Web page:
Rationales (Bakersfield)

Rationales tell us why we think and behave the way we do.
Rationales that are widely shared provide opportunities for uniting diverse groups, and rationales that are segregated provide fewer opportunities to unite diverse groups. We discuss the segregated rationales elsewhere; here we discuss the four top rationales: Education , Poverty, Housing, and Public Safety.

Education

Neighborhood A - Low Income

* “An educated community is a viable community –quality of life is greatly improved”.

Neighborhood B - Mixed Income

* "Test scores are rising slightly. The police and schools seem to be enforcing the truancy laws more often, the drop-out rate is slowly decreasing."

Neighborhood C - Middle Income

* "A student’s education is the platform for the rest of their life. There are many barriers to teaching students properly in Kern County – Poverty, Drugs, Gangs, Parental Neglect."

Neighborhood D - Upper Income

* "Kern County has fallen far behind in basic education skills as compared to other counties in California. This is evident from our StateTest Scores, our drop-out rate and the under-educated job force within the county."

Poverty

Neighborhood A - Low Income

* "The cost of housing for rent or purchase keeps the working poor people trapped in a viscious cycle of poverty and helplessness."

Neighborhood B - Mixed Income

* There are limited resources for the low-income and non-insured. The number of these people in Kern County is extremely high. Healthcare for everyone is essential in creating a strong community – healthy people add more to the economy.

Neighborhood C - Middle Income

* "Demographically speaking we are poorer than Appalachia – education level the same – everything stems from that. To kick start education and other activities, people have to be secure in their economic well-being. If a family is struggling to put a meal on the table, they do not have time to think about education or other matters."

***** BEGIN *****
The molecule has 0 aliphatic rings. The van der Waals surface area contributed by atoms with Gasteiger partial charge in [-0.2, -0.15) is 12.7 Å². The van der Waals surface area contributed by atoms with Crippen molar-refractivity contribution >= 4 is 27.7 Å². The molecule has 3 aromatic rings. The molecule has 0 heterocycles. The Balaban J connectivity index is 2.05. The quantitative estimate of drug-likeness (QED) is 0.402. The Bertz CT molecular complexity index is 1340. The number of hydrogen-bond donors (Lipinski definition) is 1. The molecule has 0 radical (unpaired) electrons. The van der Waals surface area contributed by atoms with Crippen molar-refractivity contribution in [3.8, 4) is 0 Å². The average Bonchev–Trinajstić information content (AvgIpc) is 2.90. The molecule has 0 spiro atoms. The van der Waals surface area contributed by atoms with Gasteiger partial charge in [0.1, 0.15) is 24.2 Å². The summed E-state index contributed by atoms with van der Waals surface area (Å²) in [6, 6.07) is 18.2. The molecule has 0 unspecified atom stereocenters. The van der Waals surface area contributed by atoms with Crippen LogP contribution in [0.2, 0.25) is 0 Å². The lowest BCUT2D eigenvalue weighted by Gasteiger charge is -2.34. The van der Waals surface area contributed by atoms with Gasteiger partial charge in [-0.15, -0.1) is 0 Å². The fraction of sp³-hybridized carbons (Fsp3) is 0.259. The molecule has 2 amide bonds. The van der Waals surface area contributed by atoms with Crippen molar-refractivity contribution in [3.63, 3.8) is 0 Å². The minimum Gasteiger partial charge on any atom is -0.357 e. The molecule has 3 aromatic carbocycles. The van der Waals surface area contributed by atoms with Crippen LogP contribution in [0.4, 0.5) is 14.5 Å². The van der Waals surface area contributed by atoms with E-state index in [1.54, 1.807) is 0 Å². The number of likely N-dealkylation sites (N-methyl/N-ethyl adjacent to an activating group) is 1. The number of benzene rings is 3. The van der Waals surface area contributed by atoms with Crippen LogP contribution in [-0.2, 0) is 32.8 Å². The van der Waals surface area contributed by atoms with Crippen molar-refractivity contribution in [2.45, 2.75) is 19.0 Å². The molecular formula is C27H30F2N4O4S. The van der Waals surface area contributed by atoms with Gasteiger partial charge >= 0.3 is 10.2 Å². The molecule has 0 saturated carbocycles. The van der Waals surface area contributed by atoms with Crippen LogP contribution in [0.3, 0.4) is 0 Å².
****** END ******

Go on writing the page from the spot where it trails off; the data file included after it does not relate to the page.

Neighborhood D - Upper Income

* "Economics is the key to life. Life is a big crap sandwich, the more bread you get, the less crap you have to eat."

Housing

Neighborhood A - Low Income

* "The cost of housing for rent or purchase keeps the working poor people trapped in a viscious cycle of poverty and helplessness."

Neighborhood B - Mixed Income

* "Builders make more money when they build expensive homes; there is more profit in that. "

Neighborhood C - Middle Income

* "Stable housing is the key to family and economic stability.
Families need housing which is affordable to them, so that they can maintain a stable household, and raise their children without working multiple jobs; and so they can maintain their residence without moving their children from place to place. Poor housing also raises health problems for families."

Neighborhood D - Upper Income

* "Families in crisis (burned out, etc); it is very hard for them to get back in adequete housing because of price escalation. Too much density in housing (multiple families in one unit, etc) overtaxes the property and can lead to crime and violence."

Public Safety

Neighborhood A - Low Income

* "Public Safety experts know that gangs are a problem in our community. How to address the problem has been the sticking point. The New Task Force will be working closely with police, sheriff, neighborhood leaders, faith-based leaders and gang members themselves to begin to address the problem. "

Neighborhood B - Mixed Income

* "Public safety is one of the most important things a community must address before tackling other areas of public life such as education, health, civic participation, etc. "

Neighborhood C - Middle Income

* "We want to attract others to Bakersfield. Gangs affect us all. People won’t want to live here."

Neighborhood D - Upper Income

* "Nothing else we do is going to make much sense if people feel unsafe and insecure . . . It is important that one part of the community considers another part “dangerous” because that divides the community"

 

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